Cardiology Center in Turkey

Cardiology Center in Turkey

Specialized Center for Cardiology in Turkey

 Definition of Cardiology

The branch of medicine that deals with the diagnosis, treatment and monitoring of cardiovascular diseases is called “cardiology” and the specialist doctors working in this department are called “cardiologists “. Cardiologists treat diseases such as heart attacks, cardiac arrhythmia, heart failure, and high blood pressure. In cases that do not respond to drug treatments, doctors perform interventions such as angiography.

What diseases are involved in cardiology?

The heart is one of the most important organs of the body, and its job is to pump enough blood into the body. However, a heart defect known as the major disorder, in which the heart cannot pump blood needed by the body for various reasons, is called heart failure. The Cardiology Department diagnoses and treats heart failure and related diseases as follows:

  • Arterioseclerosis
  • Blood hypertension
  • Ischemic heart disease
  • Acute coronary syndrome
  • Aortic insufficiency
  • Coronary insufficiency
  • Coarctation of aorta
  • Infarct of myocardium
  • Pulmonary insufficiency
  • Tricuspid valve stenosis
  • Myopathia cordis
  • Pericardial effusion
  • Cardiac tamponade
  • Primary cardiac tumors
  • Cardiac arrhythmia and cardiac arrest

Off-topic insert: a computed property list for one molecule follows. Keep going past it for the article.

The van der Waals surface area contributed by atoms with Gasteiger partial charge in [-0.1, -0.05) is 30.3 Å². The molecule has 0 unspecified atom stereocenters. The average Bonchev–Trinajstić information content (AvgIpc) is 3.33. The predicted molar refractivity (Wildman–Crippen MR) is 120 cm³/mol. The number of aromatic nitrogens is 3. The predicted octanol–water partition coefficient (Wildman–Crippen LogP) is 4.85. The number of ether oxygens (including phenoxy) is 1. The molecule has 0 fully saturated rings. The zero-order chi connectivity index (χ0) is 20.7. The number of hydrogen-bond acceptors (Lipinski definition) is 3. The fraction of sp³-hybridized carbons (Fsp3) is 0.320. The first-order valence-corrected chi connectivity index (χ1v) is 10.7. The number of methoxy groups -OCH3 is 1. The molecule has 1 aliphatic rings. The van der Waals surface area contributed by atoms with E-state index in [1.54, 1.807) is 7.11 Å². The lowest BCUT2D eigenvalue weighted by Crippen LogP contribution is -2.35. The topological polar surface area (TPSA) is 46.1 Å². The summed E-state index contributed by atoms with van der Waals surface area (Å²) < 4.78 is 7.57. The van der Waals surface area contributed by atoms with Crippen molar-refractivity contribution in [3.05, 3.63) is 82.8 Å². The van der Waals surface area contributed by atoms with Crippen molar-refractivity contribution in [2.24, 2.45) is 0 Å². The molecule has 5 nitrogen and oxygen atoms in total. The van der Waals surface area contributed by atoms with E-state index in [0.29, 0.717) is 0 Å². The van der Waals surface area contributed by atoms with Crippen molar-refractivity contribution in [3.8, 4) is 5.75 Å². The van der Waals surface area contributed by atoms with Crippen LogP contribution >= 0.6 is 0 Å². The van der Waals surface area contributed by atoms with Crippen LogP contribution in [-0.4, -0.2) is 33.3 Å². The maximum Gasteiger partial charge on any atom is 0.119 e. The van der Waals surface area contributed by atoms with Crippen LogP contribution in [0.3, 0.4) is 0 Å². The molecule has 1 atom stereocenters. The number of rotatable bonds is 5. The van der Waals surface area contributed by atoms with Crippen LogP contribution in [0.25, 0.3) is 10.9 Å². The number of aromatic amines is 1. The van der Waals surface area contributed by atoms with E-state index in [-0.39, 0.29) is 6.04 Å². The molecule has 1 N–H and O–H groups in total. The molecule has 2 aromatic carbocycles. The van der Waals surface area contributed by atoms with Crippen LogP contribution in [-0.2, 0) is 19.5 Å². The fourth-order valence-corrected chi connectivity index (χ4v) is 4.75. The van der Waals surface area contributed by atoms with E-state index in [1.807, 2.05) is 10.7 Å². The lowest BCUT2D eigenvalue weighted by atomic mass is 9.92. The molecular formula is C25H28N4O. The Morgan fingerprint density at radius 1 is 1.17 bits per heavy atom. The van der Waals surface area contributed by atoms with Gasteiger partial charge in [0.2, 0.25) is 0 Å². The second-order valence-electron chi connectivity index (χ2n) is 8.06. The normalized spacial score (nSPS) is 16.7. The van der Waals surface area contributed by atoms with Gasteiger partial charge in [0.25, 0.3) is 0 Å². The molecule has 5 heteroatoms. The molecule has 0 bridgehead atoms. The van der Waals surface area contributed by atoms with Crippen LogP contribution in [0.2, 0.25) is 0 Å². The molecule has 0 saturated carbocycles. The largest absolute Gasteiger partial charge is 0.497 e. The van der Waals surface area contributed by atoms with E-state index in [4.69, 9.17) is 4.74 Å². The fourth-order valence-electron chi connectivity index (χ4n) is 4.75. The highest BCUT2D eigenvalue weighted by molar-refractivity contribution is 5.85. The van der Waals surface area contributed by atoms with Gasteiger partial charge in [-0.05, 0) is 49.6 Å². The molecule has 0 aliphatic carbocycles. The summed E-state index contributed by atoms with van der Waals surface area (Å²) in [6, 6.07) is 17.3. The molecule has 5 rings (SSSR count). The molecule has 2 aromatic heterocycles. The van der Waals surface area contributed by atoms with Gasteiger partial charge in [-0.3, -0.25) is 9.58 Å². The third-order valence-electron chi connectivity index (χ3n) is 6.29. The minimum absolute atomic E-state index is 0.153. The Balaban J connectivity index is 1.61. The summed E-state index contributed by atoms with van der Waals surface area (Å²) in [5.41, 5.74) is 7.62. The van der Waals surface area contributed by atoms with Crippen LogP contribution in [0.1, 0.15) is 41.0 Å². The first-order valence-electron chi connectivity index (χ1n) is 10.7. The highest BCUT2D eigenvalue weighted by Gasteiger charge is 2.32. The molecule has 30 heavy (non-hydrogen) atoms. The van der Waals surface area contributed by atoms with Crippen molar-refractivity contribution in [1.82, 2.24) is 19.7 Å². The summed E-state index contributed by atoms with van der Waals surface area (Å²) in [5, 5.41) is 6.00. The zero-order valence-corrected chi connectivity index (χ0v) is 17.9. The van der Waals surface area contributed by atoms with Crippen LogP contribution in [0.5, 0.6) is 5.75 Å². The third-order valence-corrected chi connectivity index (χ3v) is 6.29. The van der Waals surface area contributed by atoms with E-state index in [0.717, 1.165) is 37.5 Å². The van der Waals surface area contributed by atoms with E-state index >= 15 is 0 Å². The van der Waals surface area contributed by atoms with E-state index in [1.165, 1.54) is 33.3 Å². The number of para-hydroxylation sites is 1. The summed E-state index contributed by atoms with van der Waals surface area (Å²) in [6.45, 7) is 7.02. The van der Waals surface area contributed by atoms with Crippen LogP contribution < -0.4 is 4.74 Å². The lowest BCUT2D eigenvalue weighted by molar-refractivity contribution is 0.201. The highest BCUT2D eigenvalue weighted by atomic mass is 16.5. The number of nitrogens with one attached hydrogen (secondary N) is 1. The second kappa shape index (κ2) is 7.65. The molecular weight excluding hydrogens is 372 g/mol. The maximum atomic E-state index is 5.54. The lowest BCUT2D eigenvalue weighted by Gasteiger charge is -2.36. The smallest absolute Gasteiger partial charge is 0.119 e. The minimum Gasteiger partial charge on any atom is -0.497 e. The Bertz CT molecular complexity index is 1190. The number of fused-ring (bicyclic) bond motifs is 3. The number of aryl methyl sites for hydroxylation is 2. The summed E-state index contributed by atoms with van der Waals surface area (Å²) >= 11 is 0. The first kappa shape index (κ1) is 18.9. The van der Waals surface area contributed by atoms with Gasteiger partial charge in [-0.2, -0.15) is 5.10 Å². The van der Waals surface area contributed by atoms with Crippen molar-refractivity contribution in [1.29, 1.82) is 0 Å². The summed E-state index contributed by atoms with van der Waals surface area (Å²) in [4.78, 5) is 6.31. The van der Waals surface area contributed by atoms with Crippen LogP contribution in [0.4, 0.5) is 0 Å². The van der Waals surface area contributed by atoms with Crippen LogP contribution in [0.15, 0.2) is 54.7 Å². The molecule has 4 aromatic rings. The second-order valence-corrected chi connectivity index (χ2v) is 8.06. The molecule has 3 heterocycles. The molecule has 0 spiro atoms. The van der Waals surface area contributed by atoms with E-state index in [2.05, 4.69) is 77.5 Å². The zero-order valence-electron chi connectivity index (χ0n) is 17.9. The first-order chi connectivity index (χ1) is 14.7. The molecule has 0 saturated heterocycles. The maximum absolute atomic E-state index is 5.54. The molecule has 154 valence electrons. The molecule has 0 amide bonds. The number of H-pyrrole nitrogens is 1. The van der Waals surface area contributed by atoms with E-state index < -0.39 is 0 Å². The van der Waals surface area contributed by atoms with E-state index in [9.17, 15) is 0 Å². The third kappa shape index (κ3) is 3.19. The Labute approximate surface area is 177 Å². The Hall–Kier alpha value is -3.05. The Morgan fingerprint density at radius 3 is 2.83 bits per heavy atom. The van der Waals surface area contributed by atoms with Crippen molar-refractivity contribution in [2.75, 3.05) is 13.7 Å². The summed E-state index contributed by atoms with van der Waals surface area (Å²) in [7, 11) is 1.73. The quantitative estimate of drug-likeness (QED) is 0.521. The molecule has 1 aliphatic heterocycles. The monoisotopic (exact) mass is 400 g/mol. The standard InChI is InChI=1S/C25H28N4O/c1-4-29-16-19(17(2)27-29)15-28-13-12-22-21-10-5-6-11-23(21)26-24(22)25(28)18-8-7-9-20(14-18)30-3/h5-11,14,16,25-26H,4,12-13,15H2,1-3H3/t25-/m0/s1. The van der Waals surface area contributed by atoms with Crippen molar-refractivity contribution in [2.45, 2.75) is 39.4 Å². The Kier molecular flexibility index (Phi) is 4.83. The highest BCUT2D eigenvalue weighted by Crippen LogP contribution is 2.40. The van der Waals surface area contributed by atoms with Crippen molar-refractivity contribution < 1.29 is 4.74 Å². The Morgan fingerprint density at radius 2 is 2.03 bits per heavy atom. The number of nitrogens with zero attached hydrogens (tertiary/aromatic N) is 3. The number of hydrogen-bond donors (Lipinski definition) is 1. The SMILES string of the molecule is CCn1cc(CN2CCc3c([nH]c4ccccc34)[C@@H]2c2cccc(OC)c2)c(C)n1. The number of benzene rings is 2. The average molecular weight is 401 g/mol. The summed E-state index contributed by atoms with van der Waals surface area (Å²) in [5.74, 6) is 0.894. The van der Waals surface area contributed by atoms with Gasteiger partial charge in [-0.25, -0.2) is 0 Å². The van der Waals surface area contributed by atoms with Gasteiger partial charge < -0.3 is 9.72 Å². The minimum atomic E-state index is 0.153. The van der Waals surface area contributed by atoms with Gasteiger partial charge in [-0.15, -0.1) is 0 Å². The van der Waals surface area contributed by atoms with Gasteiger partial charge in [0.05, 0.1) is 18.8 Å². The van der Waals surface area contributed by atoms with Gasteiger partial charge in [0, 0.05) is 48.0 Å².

• Atrial myxoma
  • Atrial fibrillation
  • Peripheral arterial disorders
  • Wolff-Parkinson-White syndrome

What are the procedures for screening for heart disease?

After listening to complaints from patients presenting to the cardiology department, and after a physical examination, and suspicions of diseases from the doctor, many tests are performed, primarily blood tests as needed.

Tests and examinations does cardiology perform

The main tests and characteristics in the cardiology department are:

Blood tests

Blood tests are performed, as are heart enzymes such as creatine, troponin and hormone levels. If there is a problem with the heart, the values on these tests may be high. Additionally, cholesterol and blood sugar levels are also checked, which are dangerous factors.

Electrocardiography (ECG)

Electrocardiography is a diagnostic method in which electrical activity of the heart is recorded with the help of electrodes attached to the skin. In this way the heart rate can be diagnosed, signs of hypoxia, blood supply to the heart muscle, and signs of a heart attack if present.

Holter monitor

Disturbance may not occur due to the short duration of the normal ECG. In such cases where cardiac arrhythmia is suspected, the ECG is continuously performed for 24 to 48 hours with a special device. It is a mobile phone sized named holter, usually worn around the neck or on the waist. While the device is on the body, no mobile phone or other electronic devices are used and the patient cannot shower.


The echo, known as cardiac ultrasound, is the method used to detect a movement disorder in the heart walls that arises as a result of the death of heart muscle tissue.


Evaluation of arteries and determination of stenosis if present is done with the help of X-ray using a special stain called angiography. A thin, flexible tube (catheter) is inserted into the thigh, arm, or neck and a visible X-ray dye is injected into the arteries through the catheter. Thus, blood flow can be depicted in the veins. It can also be used for diagnosis and treatment.

Radionuclide test